آزاد سازی در صنعت گاز : قراردادهای دریافت یا پرداخت، رقابت های خرده فروشی و تجارت عمده فروشی
|کد مقاله||سال انتشار||مقاله انگلیسی||ترجمه فارسی||تعداد کلمات|
|3081||2013||19 صفحه PDF||سفارش دهید||23054 کلمه|
Publisher : Elsevier - Science Direct (الزویر - ساینس دایرکت)
Journal : International Journal of Industrial Organization, Volume 31, Issue 1, January 2013, Pages 64–82
This paper examines retail competition in a liberalized gas market. Vertically integrated firms run both wholesale activities (buying gas from the producers under take-or-pay obligations) and retail activities (selling gas to final customers). The market is decentralized and the firms decide which customers to serve, competing then in prices. We show that TOP clauses limit the incentives to face-to-face competition and determine segmentation and monopoly pricing even when entry of new competitors occurs. The development of wholesale trade, instead, may induce generalized entry and retail competition. This equilibrium outcome is obtained if a compulsory wholesale market is introduced, even when firms are vertically integrated, or under vertical separation of wholesale and retail activities when firms can use only linear bilateral contracts.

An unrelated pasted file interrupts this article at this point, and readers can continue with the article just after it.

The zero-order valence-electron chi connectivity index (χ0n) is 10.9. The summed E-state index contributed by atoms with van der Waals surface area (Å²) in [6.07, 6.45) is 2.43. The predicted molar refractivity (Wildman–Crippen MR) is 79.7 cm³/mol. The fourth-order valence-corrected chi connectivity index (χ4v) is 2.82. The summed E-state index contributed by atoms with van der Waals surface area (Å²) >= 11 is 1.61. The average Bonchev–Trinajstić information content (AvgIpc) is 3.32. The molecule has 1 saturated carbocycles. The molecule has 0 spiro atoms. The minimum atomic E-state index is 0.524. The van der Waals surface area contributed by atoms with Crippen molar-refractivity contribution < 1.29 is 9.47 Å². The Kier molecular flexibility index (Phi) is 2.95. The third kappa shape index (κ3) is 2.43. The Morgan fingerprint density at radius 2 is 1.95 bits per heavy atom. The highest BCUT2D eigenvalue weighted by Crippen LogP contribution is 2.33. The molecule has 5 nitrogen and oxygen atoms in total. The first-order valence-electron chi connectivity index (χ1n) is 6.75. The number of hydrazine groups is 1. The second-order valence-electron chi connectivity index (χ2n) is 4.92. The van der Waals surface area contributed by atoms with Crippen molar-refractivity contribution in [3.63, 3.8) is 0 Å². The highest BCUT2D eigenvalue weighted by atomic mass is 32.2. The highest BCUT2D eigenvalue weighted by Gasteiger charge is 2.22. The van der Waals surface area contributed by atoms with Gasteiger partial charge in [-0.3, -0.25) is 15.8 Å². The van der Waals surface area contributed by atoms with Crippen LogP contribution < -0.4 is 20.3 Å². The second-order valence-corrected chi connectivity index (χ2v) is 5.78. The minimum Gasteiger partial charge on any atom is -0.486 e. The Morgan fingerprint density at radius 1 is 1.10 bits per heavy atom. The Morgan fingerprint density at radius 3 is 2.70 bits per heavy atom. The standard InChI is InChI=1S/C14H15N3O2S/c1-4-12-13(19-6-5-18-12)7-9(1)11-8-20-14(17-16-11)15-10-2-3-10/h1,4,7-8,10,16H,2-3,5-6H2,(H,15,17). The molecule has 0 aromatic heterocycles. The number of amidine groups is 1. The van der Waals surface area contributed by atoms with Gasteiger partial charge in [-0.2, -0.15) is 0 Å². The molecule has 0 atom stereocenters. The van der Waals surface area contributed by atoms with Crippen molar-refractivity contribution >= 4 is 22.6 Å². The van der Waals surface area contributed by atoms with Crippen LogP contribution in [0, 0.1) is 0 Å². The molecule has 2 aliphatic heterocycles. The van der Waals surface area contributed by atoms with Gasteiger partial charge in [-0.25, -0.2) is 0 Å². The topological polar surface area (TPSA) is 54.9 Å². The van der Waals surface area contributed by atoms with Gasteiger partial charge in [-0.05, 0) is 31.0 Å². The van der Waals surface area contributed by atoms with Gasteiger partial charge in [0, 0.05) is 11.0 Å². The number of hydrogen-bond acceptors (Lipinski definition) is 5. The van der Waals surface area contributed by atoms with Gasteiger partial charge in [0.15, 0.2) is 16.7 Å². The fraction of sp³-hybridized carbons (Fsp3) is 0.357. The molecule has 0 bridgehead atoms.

In this paper, we analyze the obstacles to retail competition in a natural gas market, bearing in mind the liberalization process implemented in Europe. Since the second part of the Nineties the European Commission has promoted through several Directives the liberalization of the main public utility markets, such as telecommunications, electricity and natural gas; the framework adopted is by and large common to these industries, and rests on the open access to the network infrastructures, the unbundling of monopolistic from competitive activities and the opening of demand. The natural gas Directives 1998/30, 2003/55 and the third energy package in 2009 have specified the lines of reform that the Member Countries have then followed in their national liberalization plans. Although the wording is almost identical to the one in the electricity Directive 2003/54,1 the solutions adopted in the gas and in the electricity markets concerning the organization of wholesale trades are quite different. In electricity markets, some form of organized wholesale trade has been introduced from the beginning throughout Europe, while the prevailing solution for the natural gas industry involves until recently a direct participation of producers and importers in the retail market, or bilateral trades between wholesalers and retailers with no particular attention to the organization of wholesale trades. Comparing the different measures, we can observe in the Second Directive a shift towards more effective forms of separation of the infrastructure from the upstream and downstream activities and in the third package a role for gas hubs and the development of wholesale markets. The long term contracts adopted in the industry are typically characterized by take-or-pay (TOP) clauses.2 A TOP obligation entails an unconditional fixed payment, which enables the purchaser to get up to a certain threshold quantity of gas. This payment is due whether or not the company actually decides to withdraw (and resell) it, and further payments at a marginal price are due if the company wants to receive additional supplies. The very nature of this kind of contracts, therefore, is to substitute variable payments conditional on actual deliveries with a fixed unconditional payment up to a certain delivery threshold. With TOP clauses the structure of costs is affected, the marginal cost of gas being negligible up to the obligations and positive for larger amounts. TOP clauses pre-exist the liberalization of European markets and are justified by risk-sharing and financial commitments when large investments in the extraction of gas and in the building of dedicated infrastructures are required. However, we argue that once the liberalization process starts, the existence of TOP obligations not only creates problems in implementing third party access to transport infrastructures, but may introduce a natural strategic incentive for firms to avoid face-to-face competition for final customers. This concern was perceived in the early stages of the discussion on gas liberalization. In a document of the House of Lords, for instance, we read that “there was little or no gas-on-gas competition since the few importers there were had divided the market between them through a series of long term contracts characterized by costly take-or-pay clauses and supply prices based on the price of competing fuels”.3 Our paper shows that when wholesale trade is not developed and retailers directly bear TOP obligations, they have the incentive to target different groups of customers with neither competition nor benefits for the consumers. However, if wholesale trade develops, an impact on retail competition may arise. More precisely, we show that the creation of a compulsory wholesale market can promote retail competition even when wholesale and retail activities are not separated. Alternatively, retail competition is enhanced if wholesale and retail activities are unbundled and wholesale contracts are restricted to linear prices with unbounded deliveries. Gas release programs, instead, a measure adopted in some of the national liberalization plans, at best can promote competition only in a small segment of the retail market. The discussion on the liberalization of the gas industry so far has focused on the development and access to international and national transport infrastructures and on the unbundling of infrastructures from the other activities of incumbent firms.4 The 2006 Energy sector inquiry of the European Commission stresses that problems of access are still the main concern of policy makers, although in recent years some improvements have been realized. Our results suggest that there is still an element missing in the liberalization plans, and offer a set of solutions to make the development of competition in the retail market more effective. The segmentation result can be illustrated in a very intuitive way. In a decentralized retail market organization as the one presently prevailing in Europe, retail activities require firms to select which segments of demand to approach and serve (marketing strategy), then competing in prices, while wholesale activities entail buying gas from producers or importers under long term contracts with TOP clauses, the only source of gas when domestic wholesale trade is not developed. When these activities are run within the same firm, short run price competition leads to the following outcomes: if two firms with TOP obligations target the same customers, they have the same (zero) marginal costs, and in equilibrium they obtain positive sales (and low margins due to price competition). If instead only one of the two firms has TOP obligations, the high marginal cost competitor is unable to obtain positive sales and profits in a price equilibrium. This feature of price competition with TOP obligations drives the marketing strategies of the firms. Entering the same market is never convenient because it gives low profits and leaves residual obligations to the two firms (fostering competing entries in other submarkets). Leaving a (sufficiently large) fraction of the customers to the rival, instead, induces this latter to exhaust its TOP obligations, making it a high cost (potential) rival with no incentive to compete on the residual demand. In a word, leaving the rival to act as a monopolist on a fraction of the market guarantees a firm to be a monopolist on the residual demand. In equilibrium, indeed, each firm enters a different submarket and serves the customers at the monopoly price. The empirical evidence on the European liberalizations supports the idea that the gas market is particularly problematic, more so than electricity. The EU Commission in 2005 noted that “Whilst the rates of larger electricity customers switching continue to rise, gas consumers … remain reluctant to exercise their right to choose. … Often competing offers are unavailable” (European Commission, 2005). The situation is not improving much; as clearly pointed out more recently in Ergeg (2008), “Gas retail competition is almost non-existent in most member states”. Switching rates (one of the few indicators of competition for final customers) are typically low. In 2007, only 3 to 4 EU countries have reported a switching rate above 1% per year. In Southern Australia, another country characterized by liberalized retail markets and take-or-pay wholesale contracts, analogous results emerge from several market surveys. For instance, in 2006 only 16% of small business gas customers received a competing offer, while the same figure rises to 54% in the electricity market (Escosa, 2006). Going back to the EU situation, it is interesting to stress that switching rates are poorly correlated to concentration (Ergeg, 2008). For instance, in 2007 two of the relatively more fragmented markets,5 namely Germany and Italy, displayed switching rates of about 1%, a case of entry without competition. Higher switching rates were instead observed in markets which were even more concentrated, but which were characterized either by a major role of LNG (Spain) or by the existence of an organized wholesale hub (e.g., Belgium).6 We acknowledge that the existing evidence of a poor development of competition in the gas market may be explained in different ways, including the persisting constraints in accessing the transportation network. However, we notice that it is consistent with our model's predictions and many elements are quite reminiscent of our segmentation story. Once established the possibility of segmentation and monopolization of the retail markets, we move to consider additional policy measures that may contrast this outcome. We first show that gas release programs, that are adopted in several member countries to force the incumbent to sell part of its long term contracts to the competitors, at most can restore retail competition in niche markets. Developing domestic wholesale trade, instead, may affect more positively retail competition. More specifically, we consider two alternative settings. In the first one a compulsory wholesale market is introduced, in which wholesalers have to sell their gas and from which the retailers can purchase the gas to serve final users. We show that in this setting, generalized entry and retail competition occur, even when wholesale and retail activities are vertically integrated within companies. Alternatively, we analyze a less complex market organization in which regulation only restricts the form of bilateral contracts. We show that when wholesalers have to post a linear and non discriminatory wholesale price and commit to provide gas upon request to any retailer that signs the contract, under vertical separation generalized entry and retail competition are realized. However, if vertical integration is maintained, the companies are able to make the intra-firms wholesale trade collapsing restoring the segmentation and monopolization outcome. Hence, regulation of bilateral contracts is a less complex institutional solution compared to the introduction of a compulsory wholesale market, but requires a stricter intervention on the unbundling of wholesale and retail activities of the firms.